Journey shares decelerate as Covid fears develop however one inventory might endure
Travel stocks have taken a hit this week as fears over the delta variant grow.
As of Thursday’s close, hotel stocks such as Hyatt, Hilton, Marriott and InterContinental were on track for weekly losses as steep as 4%, far wider than the 1% drop for the S&P 500. Those names were also under pressure after the latest data from travel metrics company STR showed hotel occupancy decline in August after rising in June and July.
One stock could withstand more weakness in travel activity into the fall, though. In an interview with CNBC’s “Trading Nation,” Inside Edge Capital Management founder Todd Gordon said Thursday he likes Vail Resorts going into the rest of the year.
Rather than just being another pure hotel play, he said, this mountain resort company will benefit from the outdoor sports boom.
“I think everyone’s going skiing again this year,” he said. “Skiing [has proven] to be a socially distanced sport.”
Gordon highlighted the company’s strengths from its seasonal pass program and its strong marketing efforts to its healthy portfolio of resorts in the U.S., Canada and Australia.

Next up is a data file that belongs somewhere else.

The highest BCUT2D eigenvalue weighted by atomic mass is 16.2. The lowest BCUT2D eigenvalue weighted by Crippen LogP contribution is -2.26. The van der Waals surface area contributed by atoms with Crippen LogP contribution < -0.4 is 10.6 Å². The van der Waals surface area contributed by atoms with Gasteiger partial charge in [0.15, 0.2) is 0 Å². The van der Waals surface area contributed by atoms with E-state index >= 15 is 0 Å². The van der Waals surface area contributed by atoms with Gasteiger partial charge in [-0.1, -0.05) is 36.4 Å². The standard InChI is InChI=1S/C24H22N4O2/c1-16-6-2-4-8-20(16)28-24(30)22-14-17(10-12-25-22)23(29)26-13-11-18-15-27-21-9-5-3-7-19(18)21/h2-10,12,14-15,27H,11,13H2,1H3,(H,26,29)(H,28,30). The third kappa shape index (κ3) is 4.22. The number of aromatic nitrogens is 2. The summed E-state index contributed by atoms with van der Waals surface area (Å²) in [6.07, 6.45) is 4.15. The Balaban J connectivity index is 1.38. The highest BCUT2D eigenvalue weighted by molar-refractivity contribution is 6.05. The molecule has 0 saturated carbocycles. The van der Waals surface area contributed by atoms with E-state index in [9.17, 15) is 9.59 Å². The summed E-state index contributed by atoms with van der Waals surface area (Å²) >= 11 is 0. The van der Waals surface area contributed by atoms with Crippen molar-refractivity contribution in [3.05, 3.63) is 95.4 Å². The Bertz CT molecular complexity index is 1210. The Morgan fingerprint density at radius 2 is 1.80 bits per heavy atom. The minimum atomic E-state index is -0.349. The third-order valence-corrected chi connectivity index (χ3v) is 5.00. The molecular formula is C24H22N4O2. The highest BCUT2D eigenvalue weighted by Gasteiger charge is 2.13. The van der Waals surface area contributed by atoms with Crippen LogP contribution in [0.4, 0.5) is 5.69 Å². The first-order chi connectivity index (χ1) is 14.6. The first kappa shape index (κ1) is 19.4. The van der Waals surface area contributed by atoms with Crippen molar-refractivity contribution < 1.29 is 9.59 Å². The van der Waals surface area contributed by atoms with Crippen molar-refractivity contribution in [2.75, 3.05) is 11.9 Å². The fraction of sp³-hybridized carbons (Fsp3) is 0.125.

Digging into the chart, he said the stock has pulled back toward a $260 support level, creating a nice entry point. Vail closed Thursday at $285.
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Vail Resorts also recently announced a new CEO — former Chief Marketing Officer Kirsten Lynch takes the helm Nov. 1.
But Danielle Shay, director of options at Simpler Trading, is not as bullish on travel demand heading into the cooler months.
“I have a lot of caution right now in this overall space,” she said during the same interview, highlighting the transports and hotel stocks.
“They’re on the lows,” she said, “sitting there just like Humpty Dumpty ready to fall over the wall. … What I’m looking at right now, though, even though the [Covid death rates] are low, I still think that [Covid] is absolutely going to impact the fall and winter travel season.”
Noting travel requirements from testing to proof of full vaccinations, she expects hotels, airlines, and cruise liners to continue lower, but adds that there could be “pockets of strength” in the sector, such as a seasonal play as Gordon suggested.